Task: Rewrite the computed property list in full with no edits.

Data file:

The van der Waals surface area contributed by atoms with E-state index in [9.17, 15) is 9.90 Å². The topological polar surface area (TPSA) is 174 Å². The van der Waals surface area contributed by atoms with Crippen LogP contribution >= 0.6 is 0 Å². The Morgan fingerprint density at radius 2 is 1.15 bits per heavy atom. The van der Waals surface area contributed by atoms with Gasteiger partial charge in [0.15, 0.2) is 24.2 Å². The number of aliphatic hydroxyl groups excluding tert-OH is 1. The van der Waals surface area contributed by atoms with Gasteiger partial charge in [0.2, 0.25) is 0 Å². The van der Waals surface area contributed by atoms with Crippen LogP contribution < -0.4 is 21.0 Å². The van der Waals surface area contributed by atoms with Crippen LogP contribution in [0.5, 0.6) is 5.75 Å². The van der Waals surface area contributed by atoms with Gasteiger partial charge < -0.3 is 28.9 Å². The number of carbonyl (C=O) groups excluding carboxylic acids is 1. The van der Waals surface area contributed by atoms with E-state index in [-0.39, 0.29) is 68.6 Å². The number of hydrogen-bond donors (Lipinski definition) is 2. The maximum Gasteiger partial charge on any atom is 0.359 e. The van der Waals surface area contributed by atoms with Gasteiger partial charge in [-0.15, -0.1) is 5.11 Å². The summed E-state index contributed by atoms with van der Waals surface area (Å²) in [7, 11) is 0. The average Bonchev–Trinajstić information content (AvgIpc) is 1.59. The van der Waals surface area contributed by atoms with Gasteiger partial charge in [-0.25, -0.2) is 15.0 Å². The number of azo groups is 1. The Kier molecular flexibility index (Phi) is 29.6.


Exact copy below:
The van der Waals surface area contributed by atoms with E-state index in [9.17, 15) is 9.90 Å². The topological polar surface area (TPSA) is 174 Å². The van der Waals surface area contributed by atoms with Crippen LogP contribution >= 0.6 is 0 Å². The Morgan fingerprint density at radius 2 is 1.15 bits per heavy atom. The van der Waals surface area contributed by atoms with Gasteiger partial charge in [0.15, 0.2) is 24.2 Å². The number of aliphatic hydroxyl groups excluding tert-OH is 1. The van der Waals surface area contributed by atoms with Gasteiger partial charge in [0.2, 0.25) is 0 Å². The van der Waals surface area contributed by atoms with Crippen LogP contribution < -0.4 is 21.0 Å². The van der Waals surface area contributed by atoms with Crippen LogP contribution in [0.5, 0.6) is 5.75 Å². The van der Waals surface area contributed by atoms with Gasteiger partial charge < -0.3 is 28.9 Å². The number of carbonyl (C=O) groups excluding carboxylic acids is 1. The van der Waals surface area contributed by atoms with E-state index in [-0.39, 0.29) is 68.6 Å². The number of hydrogen-bond donors (Lipinski definition) is 2. The maximum Gasteiger partial charge on any atom is 0.359 e. The van der Waals surface area contributed by atoms with Gasteiger partial charge in [-0.15, -0.1) is 5.11 Å². The summed E-state index contributed by atoms with van der Waals surface area (Å²) in [7, 11) is 0. The average Bonchev–Trinajstić information content (AvgIpc) is 1.59. The van der Waals surface area contributed by atoms with Gasteiger partial charge in [-0.25, -0.2) is 15.0 Å². The number of azo groups is 1. The Kier molecular flexibility index (Phi) is 29.6.